In contrast, when Palestinian murderers butcher innocent civilians in a university, 10,000 turn out in the street to cheer, and a variety of groups claim credit — all either ignored or tacitly condoned by the Palestinian authority. Imagine the world’s reaction if Jews had deliberately blown up dozens of young Palestinian students as they ate in their school cafeteria, prompting a mass demonstration of Israeli glee in streets of Tel-Aviv.

It is popular for the Palestinians to claim that the American-supplied Apaches and F-16s of the Israelis are terrorist weapons, because when the IDF hunts down suicide-murderers collateral damage and unintended death often occurs. But destruction that is the accidental byproduct of rooting out murderers is not the same as intentionally targeting innocent civilians. That key distinction should be recognized by the world community also as one of the key moral tests of our era — as we should have learned from September 11 and its aftermath in Afghanistan.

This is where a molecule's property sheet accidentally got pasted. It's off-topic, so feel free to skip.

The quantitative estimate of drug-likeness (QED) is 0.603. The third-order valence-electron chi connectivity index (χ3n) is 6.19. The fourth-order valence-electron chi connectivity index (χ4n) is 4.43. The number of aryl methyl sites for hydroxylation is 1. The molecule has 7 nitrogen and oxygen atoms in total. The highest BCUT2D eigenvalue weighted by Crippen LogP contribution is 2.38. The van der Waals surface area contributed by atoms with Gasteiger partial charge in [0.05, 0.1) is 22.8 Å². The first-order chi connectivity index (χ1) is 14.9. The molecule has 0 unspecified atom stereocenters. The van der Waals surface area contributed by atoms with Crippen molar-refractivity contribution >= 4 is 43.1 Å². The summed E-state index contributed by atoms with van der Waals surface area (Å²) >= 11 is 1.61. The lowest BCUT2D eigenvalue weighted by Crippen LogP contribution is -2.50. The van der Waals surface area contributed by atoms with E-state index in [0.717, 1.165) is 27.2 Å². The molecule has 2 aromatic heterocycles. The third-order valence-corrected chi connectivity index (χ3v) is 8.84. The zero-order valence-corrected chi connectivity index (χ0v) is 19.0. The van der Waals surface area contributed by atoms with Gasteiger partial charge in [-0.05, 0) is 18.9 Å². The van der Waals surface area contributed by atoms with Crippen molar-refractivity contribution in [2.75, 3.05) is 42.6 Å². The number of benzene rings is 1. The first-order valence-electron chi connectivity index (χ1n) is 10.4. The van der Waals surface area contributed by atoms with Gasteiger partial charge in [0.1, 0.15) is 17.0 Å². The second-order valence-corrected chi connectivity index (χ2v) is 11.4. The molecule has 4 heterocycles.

There are a variety of other macabre differences that are now apparent as well. The mothers of Israeli pilots do not chant hymns of praise and give ecstatic interviews to the world press when they learn that their sons have bombed a residential house and by mistake killed women and children. Not so with the mothers of Hamas, Hezbollah, and other terrorist groups. For nearly two years now we have seen family members of their deceased in spooky asides praising the “martyrdom” of their murderous offspring.

Israeli peace activists and pro-Arafat Arabs are not lynched as turncoats. Dozens of suspected “collaborators” have been so executed without trial on the West Bank.

Jewish children do not march in parades with plastic M-16s and helicopters strapped to their tummies; Palestinian kids have been filmed dressed up with toy explosives.

Arabs are far safer walking in Israel than are Jews on the West Bank.

Should Israeli soldiers soak their bullets with rat poison, they would find themselves the target of a court martial and U.N. condemnation. Meanwhile Palestinians also mix in glass, screws, and scrap metal for good measure with their toxins.

Only a few rightists and extremists in Israel have maps that show the West Bank as part of a greater Israel. In Palestine the schools and government itself issue atlases that show all of Israel absorbed by Palestine.